Tuesday, July 17, 2007

Gay Marriage Doesn't Threaten "The Sacred Institution of Marriage"

I can't even believe this remains a campaign issue, but I posted this at Helium today:
Elizabeth Edwards, speaking in San Francisco, recently said it best, and I'm paraphrasing: "Heterosexuals are a greater threat to heterosexual marriage than homosexuals are." And it's true. Look at the Senator Vitters and Rev. Ted Haggards of our world, thundering on about family values and how gay people devalue the institution of marriage; meanwhile, Vitter is visiting the D.C. Madam and Haggard is having sex and doing meth with a gay male prostitute.

Britney Spears can go to Las Vegas and marry on a whim, then annul the next day.

The divorce rate hovers around 50% for heterosexual couples.

I don't think we can blame these facts on homosexuals, who presently don't have the legal right to marry. Marriage as a "sacred institution" is declining just fine on its own.

And then I think about what's fair play. In most states, a gay couple who has been together for twenty years doesn't have inheritance rights and can't even visit each other in Intensive Care should one fall seriously ill-at least not without plunking down thousands of dollars in legal fees beforehand to draw up living wills, medical powers of attorney, financial powers of attorney, and so on. And even then, should the family of one person raise a ruckus, the couple's own stated wishes can be called into question and challenged in the courts. Is this fair?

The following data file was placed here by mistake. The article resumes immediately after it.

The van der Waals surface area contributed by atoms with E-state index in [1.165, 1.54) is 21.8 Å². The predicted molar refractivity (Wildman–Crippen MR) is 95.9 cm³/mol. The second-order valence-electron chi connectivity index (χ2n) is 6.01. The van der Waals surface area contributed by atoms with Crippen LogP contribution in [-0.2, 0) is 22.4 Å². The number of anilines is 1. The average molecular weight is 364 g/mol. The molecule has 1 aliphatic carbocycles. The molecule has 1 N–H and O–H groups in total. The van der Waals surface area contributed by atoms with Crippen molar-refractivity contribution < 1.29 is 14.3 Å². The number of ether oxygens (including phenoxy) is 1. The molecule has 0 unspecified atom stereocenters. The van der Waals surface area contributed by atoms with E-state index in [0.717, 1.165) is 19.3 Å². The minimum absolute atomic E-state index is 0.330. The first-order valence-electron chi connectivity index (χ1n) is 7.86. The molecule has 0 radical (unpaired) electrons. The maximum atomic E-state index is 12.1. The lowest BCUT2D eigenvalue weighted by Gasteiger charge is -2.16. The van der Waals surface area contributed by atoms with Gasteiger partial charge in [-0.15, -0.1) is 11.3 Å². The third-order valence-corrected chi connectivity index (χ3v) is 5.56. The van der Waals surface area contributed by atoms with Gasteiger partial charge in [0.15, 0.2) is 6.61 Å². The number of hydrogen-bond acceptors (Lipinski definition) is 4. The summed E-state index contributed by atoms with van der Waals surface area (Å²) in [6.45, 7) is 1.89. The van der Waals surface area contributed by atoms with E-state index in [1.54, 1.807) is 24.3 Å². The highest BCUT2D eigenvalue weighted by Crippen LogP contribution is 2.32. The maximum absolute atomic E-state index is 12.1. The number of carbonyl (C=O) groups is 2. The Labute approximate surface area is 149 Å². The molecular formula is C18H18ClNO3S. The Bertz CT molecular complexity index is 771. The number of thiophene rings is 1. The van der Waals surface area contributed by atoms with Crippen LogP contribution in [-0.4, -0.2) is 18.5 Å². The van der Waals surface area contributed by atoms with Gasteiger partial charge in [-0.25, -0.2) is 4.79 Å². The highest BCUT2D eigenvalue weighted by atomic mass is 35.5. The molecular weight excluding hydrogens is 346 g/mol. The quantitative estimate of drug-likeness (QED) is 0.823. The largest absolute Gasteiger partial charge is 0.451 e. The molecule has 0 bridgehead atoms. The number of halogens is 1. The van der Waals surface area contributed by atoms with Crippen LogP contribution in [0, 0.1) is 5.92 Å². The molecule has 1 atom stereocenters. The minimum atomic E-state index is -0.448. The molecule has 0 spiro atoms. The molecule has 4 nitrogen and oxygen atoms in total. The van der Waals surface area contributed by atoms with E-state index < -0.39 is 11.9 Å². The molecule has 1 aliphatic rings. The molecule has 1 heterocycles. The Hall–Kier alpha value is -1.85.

Civil unions and domestic partnerships do solve some of the inequities, but there is no genuine fairness without full equality. Gay people don't want "special rights"-they simply want equal rights. The Declaration of Independence guarantees ALL citizens the right to life, liberty, and the pursuit of happiness, not just the heterosexual citizens, or the white citizens. Indeed, gay people collectively are productive citizens who pay their taxes just like everybody else and thus should be treated equally under the law. Two people who genuinely love each other, support each other, and are committed to each other have every right to have their union recognized by the State if they so choose.

And hey! If you disagree with gay marriage, then don't have one.

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